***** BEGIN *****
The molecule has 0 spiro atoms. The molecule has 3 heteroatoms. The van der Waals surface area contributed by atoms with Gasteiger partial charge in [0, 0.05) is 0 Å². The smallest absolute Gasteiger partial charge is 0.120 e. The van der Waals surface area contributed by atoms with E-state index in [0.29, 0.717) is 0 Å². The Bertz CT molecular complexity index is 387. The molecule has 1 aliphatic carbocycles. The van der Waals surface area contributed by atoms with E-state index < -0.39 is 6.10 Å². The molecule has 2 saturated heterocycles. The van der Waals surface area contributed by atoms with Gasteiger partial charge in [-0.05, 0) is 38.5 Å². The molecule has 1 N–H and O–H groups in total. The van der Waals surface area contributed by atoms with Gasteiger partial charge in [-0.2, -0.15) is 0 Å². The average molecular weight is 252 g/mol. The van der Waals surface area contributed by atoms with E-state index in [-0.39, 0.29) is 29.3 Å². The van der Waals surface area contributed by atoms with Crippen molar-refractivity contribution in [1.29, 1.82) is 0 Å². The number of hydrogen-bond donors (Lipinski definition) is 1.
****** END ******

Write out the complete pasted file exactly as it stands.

The molecule has 0 spiro atoms. The molecule has 3 heteroatoms. The van der Waals surface area contributed by atoms with Gasteiger partial charge in [0, 0.05) is 0 Å². The smallest absolute Gasteiger partial charge is 0.120 e. The van der Waals surface area contributed by atoms with E-state index in [0.29, 0.717) is 0 Å². The Bertz CT molecular complexity index is 387. The molecule has 1 aliphatic carbocycles. The van der Waals surface area contributed by atoms with E-state index < -0.39 is 6.10 Å². The molecule has 2 saturated heterocycles. The van der Waals surface area contributed by atoms with Gasteiger partial charge in [-0.05, 0) is 38.5 Å². The molecule has 1 N–H and O–H groups in total. The van der Waals surface area contributed by atoms with Gasteiger partial charge in [-0.2, -0.15) is 0 Å². The average molecular weight is 252 g/mol. The van der Waals surface area contributed by atoms with E-state index in [-0.39, 0.29) is 29.3 Å². The van der Waals surface area contributed by atoms with Crippen molar-refractivity contribution in [1.29, 1.82) is 0 Å². The number of hydrogen-bond donors (Lipinski definition) is 1.